Make sure you’re on Version 69 or higher for this to work. You can access this by opening the settings on Chrome OS, then on the left panel, “About Chrome OS” is located at the bottom. When you click on “About Chrome OS,” you should see a window similar to the one below.
Enable Linux Beta
If you want to check out if your ChromeOS devices are Linux (Beta) compatible, then open the settings menu and check on the left panel if there’s a Linux(Beta) tab. If it is missing, then the ChromeOS device is not Linux(Beta) compatible.
It is supported if there’s a Linux (Beta) tab on the left side of the newly opened setup window. Make sure you click on “Turn on” to turn it on to enable it.
Accessing the Ubuntu-Subsystem
The first step is to press a combination of the following keys, Ctrl + Alt + T, to open the terminal called crosh on your browser. Now run the following command to access the shell.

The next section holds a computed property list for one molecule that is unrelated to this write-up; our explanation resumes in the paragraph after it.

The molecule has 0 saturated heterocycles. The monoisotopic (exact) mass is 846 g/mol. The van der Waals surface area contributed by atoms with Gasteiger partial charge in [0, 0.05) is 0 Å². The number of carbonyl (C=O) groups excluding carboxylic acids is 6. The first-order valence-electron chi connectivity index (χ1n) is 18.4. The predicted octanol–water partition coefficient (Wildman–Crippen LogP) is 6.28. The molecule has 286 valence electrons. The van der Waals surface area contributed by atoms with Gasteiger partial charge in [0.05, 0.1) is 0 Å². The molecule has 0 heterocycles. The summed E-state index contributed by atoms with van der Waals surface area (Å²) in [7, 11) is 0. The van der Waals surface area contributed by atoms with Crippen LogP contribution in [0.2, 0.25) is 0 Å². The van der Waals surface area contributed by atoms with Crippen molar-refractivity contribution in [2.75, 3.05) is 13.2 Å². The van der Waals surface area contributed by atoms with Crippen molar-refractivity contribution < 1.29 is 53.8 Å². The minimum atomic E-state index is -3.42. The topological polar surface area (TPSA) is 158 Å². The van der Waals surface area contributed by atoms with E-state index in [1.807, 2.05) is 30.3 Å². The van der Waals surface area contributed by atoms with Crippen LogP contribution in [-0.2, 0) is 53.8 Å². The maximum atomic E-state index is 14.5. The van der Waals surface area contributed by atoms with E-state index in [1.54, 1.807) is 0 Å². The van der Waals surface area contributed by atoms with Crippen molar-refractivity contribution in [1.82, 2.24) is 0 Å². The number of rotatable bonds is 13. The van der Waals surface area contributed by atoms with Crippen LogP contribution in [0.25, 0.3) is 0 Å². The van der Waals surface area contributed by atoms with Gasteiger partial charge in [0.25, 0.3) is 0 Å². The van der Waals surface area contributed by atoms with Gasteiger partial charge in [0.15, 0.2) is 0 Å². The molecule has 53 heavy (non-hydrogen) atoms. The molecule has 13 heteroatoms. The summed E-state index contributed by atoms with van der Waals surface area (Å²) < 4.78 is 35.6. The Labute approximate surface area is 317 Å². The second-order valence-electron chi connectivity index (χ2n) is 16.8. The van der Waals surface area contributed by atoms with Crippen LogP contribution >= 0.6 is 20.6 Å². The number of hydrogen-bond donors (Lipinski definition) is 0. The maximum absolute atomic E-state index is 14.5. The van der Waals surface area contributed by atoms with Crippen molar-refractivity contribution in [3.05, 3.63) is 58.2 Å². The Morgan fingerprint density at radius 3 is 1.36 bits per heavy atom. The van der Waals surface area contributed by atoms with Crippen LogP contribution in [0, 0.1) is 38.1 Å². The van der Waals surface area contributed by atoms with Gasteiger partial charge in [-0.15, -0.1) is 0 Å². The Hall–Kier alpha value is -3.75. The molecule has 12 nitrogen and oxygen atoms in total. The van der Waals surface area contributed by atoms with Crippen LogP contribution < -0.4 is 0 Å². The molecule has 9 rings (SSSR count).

Then follow this by running the following command.
chronos@localhost:$ sudo enter-chroot
After this, you will be provided with a terminal. Here, you will be prompted to enter the password for your parent system. If you successfully come to this point, then congratulations. You are now ready to install Docker in your Ubuntu subsystem in Chromebook.
Install Docker in Ubuntu-Subsystem
Installing Docker on Ubuntu is a simple process. First, the Docker repository will be enabled, the repository GPG key will be imported, and the package will be installed.
To add a new HTTPS repository, update the packages index and install the dependencies as follows.
chronos@localhost:$ sudo apt update
(xenial)chromebook@localhost:$ sudo apt install apt-transport-https ca-certificates curl gnupg-agent software-properties-common
Use the curl command to import the repository’s GPG key:
(xenial)chromebook@localhost:$ curl -fsSL https://download.docker.com/linux/ubuntu/gpg | sudo apt-key add -
Now, we need to add the Docker APT repository to our ubuntu-subsystem, as shown below.
(xenial)chromebook@localhost:$ sudo add-apt-repository "deb [arch=amd64] https://download.docker.com/linux/ubuntu $(lsb_release -cs) stable"